Drake — Honestly Nevermind — OVO
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by M.G. Mailloux Music What Would Meek Do?

Drake — Honestly, Nevermind

August 1, 2022

Honestly, Nevermind is Drake’s best record in a half-decade, a monumental work of pop music-making and a welcome disruption of his grab-bag approach to album construction.

For a few years and however many album cycles now, Drake, that enduring icon of Canadian excellence x pettiness, has been floundering, really doing just enough to stay in the conversation and nothing beyond. Operating on a release schedule that’s favored ubiquity over everything, the projects that have followed 2017’s More Life (Drizzy’s last great album, and also probably his best) — the Scary Hours EP duology, fan service compilation Care Package, failed quarantine release Dark Lane Demo Tapes, and his worst studio albums, Scorpion and Certified Lover Boy — have largely been tepid, mind-numbingly corporate offerings. None of which has necessarily done much to hinder the general public’s enthusiasm for this guy’s music, with Scorpion and CLB going platinum and gold (respectively) after all, and those EP- and non-album-delivered charting singles that will outlast the flimsy projects that housed them, but it’s been hard to see this continued success as more than a product of inertia. Undoubtedly, this is a pretty common tale of streaming-era music making, but for Drake, who has thrived in this context his whole career, and arguably defined what a long-form project could look like in it with the aforementioned More Life, it’s hard not to assume something more dramatic, particularly in the wake of the hidden child saga and eyebrow-raising reports of friendships with various underage female stars. But Drake is nothing if not a smooth operator and brand genius, and also totally spiteful, so it was inevitable that he’d find a way to confound the haters yet again, and in the process has delivered his most satisfying album in five years.

Signaling Drake’s play with a borderline self-parodic title, echoing the passive-aggressive brattiness of debut studio album Thank Me Later, Honestly, Nevermind takes Drake back to basics in one way, while finally, thoroughly exploring musical territories that had only been briefly surveyed previously. Basically acting as if streaming sample platter duds Scorpion and Certified Lover Boy never happened, Honestly, Nevermind acts as a worthy follow-up to the vibey, dance music globetrotting of Views and More Life, albeit more streamlined and traditionally constructed (i.e. something of an Album album). Following in the footsteps of perpetual hits “One Dance” and the Moodymann-sampling “Passionfruit,” the 14 songs on Honestly, Nevermind operate in a space somewhere between those two tracks, an aesthetic masterminded by South African DJ Black Coffee, Gordo (the artist formerly known as Carnage), and #1 collaborator/Virgin Suicides star 40. Despite all these cooks in the kitchen (Congolese singer TRESOR also receives a fair number of writing and producing credits), the production on Honestly, Nevermind achieves aesthetic specificity, running through a number of regional and global permutations of house music in just under an hour to create a sort of composite that also maintains individual idiosyncrasies. Arguably almost too cohesive (songs after the midway mark really start to flow into one another until 21 Savage interrupts the reverie on closer “Jimmy Cooks”), Honestly, Nevermind is at the very least a welcome disruption of Drake’s grab-bag approach to album construction, and a more artful, focused effort than one might have assumed him still capable. And at its best, Honestly, Nevermind is pretty monumental pop music-making, album centerpieces “Sticky” and “Massive” delivering career-best material that, for a moment, convincingly sells Drake as a slick MC.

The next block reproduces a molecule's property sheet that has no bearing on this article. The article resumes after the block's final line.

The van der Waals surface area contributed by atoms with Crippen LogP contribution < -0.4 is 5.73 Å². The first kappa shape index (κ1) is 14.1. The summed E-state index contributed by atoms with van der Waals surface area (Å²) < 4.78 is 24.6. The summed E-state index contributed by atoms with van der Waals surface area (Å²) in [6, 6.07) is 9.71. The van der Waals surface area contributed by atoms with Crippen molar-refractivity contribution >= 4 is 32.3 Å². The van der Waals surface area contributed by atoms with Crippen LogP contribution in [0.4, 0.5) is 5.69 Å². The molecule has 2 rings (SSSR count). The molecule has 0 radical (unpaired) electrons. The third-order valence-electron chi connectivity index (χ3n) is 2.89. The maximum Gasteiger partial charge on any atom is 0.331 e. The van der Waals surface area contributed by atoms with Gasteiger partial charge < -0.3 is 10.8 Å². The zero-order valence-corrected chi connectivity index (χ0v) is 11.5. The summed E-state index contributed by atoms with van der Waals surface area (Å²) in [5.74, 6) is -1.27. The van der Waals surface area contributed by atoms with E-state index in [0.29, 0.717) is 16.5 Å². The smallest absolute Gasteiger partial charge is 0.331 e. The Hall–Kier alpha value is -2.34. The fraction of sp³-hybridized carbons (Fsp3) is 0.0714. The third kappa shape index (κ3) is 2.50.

Though if there’s a harder-to-ignore sticking point here, it’s the Drake persona, for which present-day mileage will vary wildly. Mining romantic martyrdom and aggrievement more aggressively than he has in ages (pre-fatherhood, at least), Drake trudges his mopiest depths for these tracks and comes up with classic tales of persecution by duplicitous modern women and all that. He spins such narratives with a fervor that translates into occasionally inspired lyricism, but one can’t deny that each year he continues to play this role (which he perfected, to be fair) brings with it the possibility of crushing embarrassment. Pardoning that maybe significant dealbreaker, Honestly, Nevermind is an irresistible work of danceable melancholy, whether or not you take it at face value.